So, I was watching a first-year Harvard lecture on C programming the other day. One of the assignments given to the students involved writing a program that takes a bmp file and a number n as input, and outputs the image multiplied in area by n to a bmp file. It was then that I realized that I had never done I/O on anything but text files. I didn't have a clue how other file types worked.
My challenge for compsci.ca users (primarily students, but other people to, if you want) this summer is to write a program that does something with a common file format. A bitmap is a good place to start, as it's a fairly basic format. Add a watermark, change the colors, be creative! After that, move into more involved formats such as ZIP files or other compression formats, MS Word documents, etc. Maybe even design your own format for something.
This isn't a contest. It's a challenge. Everybody wins, unless you don't learn anything. Then only everyone who learned something wins.
select optional indexing
assign to "indexing.dat"
organization is indexed
access mode is dynamic
record key is keyfield of indexing-record
alternate record key is splitkey of indexing-record
*> ** OpenCOBOL does not yet support split keys **
*> alternate record key is newkey
*> source is first-part of indexing-record
*> last-part of indexing-record
*> with duplicates
learn some of this. If you ever want to work at a bank, insurance company or government agency, understanding the above code can get you a great big resume++
I suppose it's a good thing I never want to work for a bank, insurance company, or government agency, because that code is terrifyingly ugly. Not that these organizations generally do any better in any other language.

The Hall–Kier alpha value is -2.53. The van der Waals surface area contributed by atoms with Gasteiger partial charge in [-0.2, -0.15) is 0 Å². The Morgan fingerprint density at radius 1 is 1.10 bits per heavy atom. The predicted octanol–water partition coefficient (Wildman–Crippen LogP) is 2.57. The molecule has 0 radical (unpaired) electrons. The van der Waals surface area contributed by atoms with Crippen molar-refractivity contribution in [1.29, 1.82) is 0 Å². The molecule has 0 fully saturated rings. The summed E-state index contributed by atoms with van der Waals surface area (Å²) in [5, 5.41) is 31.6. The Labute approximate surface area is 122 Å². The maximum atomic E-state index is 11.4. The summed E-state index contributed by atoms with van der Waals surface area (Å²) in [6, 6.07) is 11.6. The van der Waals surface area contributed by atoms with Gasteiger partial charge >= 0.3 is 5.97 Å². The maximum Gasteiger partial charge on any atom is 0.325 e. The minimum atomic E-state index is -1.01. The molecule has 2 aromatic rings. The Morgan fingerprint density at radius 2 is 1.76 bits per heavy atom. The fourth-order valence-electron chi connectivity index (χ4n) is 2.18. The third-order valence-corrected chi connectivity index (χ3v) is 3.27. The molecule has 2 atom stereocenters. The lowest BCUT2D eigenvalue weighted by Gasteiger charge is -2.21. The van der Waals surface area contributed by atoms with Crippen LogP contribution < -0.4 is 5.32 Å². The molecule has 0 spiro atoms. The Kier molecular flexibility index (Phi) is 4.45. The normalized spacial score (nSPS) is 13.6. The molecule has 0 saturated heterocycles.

Ah, I got it, thanks!
All the bytes were in reverse order
That's the endianess, this great computer science concept in which you can put the bytes in any order because it doesn't matter to the computer. You never put the individual bits in the byte backward though.
I might be missing something, but is there any useful reason to use little endian?
Posted: Sat Apr 23, 2011 11:40 am Post subject: RE:Insectoid\'s Summer Programming Challenge
isn't this just non-text binary formats?
Posted: Sat Apr 23, 2011 11:52 am Post subject: RE:Insectoid\'s Summer Programming Challenge
Pretty much. But you have to deal with things you usually don't with text files. Most languages have advanced functions for dealing with text (fscanf & getchar in C, for example). With non-text formats you're limited to raw byte reading and writing* (fread and fwrite in C), and all the formatting has to be done yourself. Also, doing this forces you to learn about how files are stored on a drive, which isn't really taught in school until 2nd year uni or higher (at least 2nd year- I still haven't been taught it).
*Yes, I know libraries exist to read popular formats, but that would defeat the purpose of this challenge.
Posted: Sat Apr 23, 2011 1:17 pm Post subject: RE:Insectoid\'s Summer Programming Challenge
I'm not sure if Python can write non-text format via file.write
nm it can. though i think i has to be direct HEX code or via struct.
Following writes a text file in binary directly.
with open("test.dat", "wb") as f: f.write('\x75\x6C\x74\x69\x6D\x61\x74\x65\x62\x75\x73\x74\x65\x72')